Business is a process, not an entity. Successful businesses are those that continually adapt to changes in the marketplace, the industry, the economy and culture. They behave more like organisms, dividing and combining as needed. Let the brand live, breathe, make mistakes, be human instead of trying to present a Teflon-smooth surface, project a three-dimensional personality, inconsistencies and all. Brands can afford to be inconsistent – as long as they don’t abandon their defining attributes.

They’re like people. For example, in the morning you can wear a T-shirt, and in the evening a dress shirt. One moment you can be serious and the next laugh out loud. Despite these apparent inconsistencies in your dress and demeanor, your friends and colleagues will still recognise you. What makes you ‘YOU’ is deeper than appearances and moods. I’ll venture one step further, and say that brands that don’t project depth and humanity tend to create suspicion among customers.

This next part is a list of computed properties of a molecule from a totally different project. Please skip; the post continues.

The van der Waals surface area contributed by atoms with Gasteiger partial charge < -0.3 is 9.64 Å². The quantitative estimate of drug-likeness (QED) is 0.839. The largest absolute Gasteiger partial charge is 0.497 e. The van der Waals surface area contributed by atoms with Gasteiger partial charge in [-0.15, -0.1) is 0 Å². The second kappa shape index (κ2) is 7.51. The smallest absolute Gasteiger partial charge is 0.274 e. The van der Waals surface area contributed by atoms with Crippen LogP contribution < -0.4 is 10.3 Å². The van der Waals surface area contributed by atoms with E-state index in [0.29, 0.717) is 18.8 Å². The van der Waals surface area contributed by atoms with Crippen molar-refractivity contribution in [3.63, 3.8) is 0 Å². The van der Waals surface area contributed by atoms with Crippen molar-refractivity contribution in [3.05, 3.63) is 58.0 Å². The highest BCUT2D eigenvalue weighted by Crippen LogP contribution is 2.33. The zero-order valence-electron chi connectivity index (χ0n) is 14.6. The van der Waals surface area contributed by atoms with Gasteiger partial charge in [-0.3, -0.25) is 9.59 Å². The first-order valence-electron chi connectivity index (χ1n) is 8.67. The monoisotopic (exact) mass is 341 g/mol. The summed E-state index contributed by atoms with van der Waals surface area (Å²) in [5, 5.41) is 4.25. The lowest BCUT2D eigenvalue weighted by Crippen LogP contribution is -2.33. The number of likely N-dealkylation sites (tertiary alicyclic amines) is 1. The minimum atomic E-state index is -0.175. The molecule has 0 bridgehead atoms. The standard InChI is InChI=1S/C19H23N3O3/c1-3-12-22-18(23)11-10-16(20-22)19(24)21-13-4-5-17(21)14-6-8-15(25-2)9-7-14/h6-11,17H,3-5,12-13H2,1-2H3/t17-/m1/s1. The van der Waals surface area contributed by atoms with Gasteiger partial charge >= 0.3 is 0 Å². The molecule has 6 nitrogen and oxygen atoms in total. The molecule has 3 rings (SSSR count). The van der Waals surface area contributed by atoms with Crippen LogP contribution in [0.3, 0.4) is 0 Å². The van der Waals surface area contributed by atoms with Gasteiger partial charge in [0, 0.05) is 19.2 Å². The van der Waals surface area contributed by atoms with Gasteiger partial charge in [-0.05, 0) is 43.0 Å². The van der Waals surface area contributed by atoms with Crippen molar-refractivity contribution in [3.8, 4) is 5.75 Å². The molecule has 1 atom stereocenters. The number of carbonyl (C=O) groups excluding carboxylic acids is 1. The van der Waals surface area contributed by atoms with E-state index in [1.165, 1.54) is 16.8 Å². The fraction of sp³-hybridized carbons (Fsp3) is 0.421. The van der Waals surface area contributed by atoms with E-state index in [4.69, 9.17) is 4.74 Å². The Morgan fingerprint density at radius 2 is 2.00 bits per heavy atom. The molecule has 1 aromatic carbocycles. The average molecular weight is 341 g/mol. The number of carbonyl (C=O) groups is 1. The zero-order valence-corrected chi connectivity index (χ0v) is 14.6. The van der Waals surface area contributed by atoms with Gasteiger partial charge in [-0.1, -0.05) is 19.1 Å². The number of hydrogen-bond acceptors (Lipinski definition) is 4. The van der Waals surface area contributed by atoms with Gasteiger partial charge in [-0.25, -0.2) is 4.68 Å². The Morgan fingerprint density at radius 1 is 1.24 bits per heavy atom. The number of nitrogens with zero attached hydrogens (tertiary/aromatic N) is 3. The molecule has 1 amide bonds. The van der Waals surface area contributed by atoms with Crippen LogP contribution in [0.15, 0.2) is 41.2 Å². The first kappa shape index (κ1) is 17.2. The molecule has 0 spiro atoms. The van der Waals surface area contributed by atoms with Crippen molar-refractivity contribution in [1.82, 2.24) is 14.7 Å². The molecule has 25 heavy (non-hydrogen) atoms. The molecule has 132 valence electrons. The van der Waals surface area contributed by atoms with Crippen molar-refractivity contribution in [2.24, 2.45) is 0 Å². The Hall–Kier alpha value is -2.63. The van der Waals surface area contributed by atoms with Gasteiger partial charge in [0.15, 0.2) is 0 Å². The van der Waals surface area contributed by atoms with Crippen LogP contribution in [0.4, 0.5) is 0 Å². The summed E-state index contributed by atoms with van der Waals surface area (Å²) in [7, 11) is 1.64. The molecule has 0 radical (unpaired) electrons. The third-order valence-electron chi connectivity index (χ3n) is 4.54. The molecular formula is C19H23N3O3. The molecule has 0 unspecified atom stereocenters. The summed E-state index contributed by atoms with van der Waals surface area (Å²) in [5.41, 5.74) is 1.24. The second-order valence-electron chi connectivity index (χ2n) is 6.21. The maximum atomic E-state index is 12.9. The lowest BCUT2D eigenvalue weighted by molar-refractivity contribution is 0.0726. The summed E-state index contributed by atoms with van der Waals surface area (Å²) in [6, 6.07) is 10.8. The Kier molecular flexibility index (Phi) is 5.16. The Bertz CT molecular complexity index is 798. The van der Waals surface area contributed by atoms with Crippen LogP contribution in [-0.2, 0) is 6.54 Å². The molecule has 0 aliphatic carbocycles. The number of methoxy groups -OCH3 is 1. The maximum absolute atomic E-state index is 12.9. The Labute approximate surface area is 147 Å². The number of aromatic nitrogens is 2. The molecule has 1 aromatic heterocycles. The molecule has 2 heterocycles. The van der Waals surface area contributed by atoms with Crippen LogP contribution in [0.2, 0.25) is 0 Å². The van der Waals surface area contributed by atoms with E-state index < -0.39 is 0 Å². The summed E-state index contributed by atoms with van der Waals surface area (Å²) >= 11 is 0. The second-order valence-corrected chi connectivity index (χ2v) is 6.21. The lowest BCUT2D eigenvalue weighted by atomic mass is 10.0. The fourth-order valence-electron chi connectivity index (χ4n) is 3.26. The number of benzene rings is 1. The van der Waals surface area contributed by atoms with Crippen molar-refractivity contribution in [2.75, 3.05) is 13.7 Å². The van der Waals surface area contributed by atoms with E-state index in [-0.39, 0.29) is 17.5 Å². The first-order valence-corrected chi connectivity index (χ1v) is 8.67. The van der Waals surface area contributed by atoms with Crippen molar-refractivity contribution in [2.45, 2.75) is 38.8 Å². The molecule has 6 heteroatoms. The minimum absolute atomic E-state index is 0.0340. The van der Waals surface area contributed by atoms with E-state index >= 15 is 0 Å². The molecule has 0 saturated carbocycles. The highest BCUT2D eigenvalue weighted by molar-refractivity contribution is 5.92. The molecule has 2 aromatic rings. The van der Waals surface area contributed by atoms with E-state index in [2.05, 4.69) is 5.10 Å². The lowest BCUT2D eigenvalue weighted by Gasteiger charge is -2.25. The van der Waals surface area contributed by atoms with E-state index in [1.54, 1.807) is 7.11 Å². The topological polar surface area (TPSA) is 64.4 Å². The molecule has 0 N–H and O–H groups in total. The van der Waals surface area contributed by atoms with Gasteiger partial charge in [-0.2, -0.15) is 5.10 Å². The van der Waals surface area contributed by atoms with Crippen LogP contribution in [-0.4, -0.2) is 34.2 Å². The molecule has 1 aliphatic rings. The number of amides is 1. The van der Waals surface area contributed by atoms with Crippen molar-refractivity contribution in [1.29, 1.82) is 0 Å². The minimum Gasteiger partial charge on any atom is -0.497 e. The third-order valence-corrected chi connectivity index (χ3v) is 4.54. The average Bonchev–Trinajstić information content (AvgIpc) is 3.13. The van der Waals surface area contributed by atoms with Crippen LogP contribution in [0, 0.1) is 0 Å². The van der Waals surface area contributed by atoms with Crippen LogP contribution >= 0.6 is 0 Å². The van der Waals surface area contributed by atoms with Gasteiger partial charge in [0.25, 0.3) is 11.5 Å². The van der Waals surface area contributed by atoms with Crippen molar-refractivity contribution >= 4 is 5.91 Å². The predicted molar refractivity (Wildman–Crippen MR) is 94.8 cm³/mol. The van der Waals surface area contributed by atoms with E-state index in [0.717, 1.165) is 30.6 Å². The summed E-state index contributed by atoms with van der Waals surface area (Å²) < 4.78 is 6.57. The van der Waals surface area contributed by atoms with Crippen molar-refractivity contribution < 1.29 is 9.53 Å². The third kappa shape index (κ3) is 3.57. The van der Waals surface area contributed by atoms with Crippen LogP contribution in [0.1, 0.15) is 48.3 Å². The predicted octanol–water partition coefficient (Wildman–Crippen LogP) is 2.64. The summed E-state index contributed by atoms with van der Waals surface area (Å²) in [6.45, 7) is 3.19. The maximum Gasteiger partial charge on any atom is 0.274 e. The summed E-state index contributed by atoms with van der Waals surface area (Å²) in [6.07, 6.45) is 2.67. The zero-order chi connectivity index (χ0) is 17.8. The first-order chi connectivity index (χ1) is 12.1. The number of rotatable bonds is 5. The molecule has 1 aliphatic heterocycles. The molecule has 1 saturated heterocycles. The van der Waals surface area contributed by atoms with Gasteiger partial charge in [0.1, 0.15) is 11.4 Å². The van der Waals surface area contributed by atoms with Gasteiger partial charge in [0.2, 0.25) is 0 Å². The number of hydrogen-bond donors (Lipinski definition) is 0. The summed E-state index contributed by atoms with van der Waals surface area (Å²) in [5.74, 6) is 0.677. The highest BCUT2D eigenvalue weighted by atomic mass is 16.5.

A living brand is a collaborative performance, and every person in the company is an actor. When a rep lands a new customer, when an admin takes a phone call, when a CFO issues a profit warning, when a product manager gives a demo, when an accountant pays an invoice – each of these events adds depth and detail to the brand, just as surely as a new marketing campaign or website does. No decision should be made without asking, ‘Will it help or hurt the brand?’

When people’s experiences match their expectations, their loyalty increases. Well that’s all well and good for companies that had decades and sometimes centuries to build a brand. and it might actually work for some companies with multi-millions to invest in global multi-channel campaigns, but what can my company do about it? How do I get started?

Check out my next blog for the To-Do list for building a brand!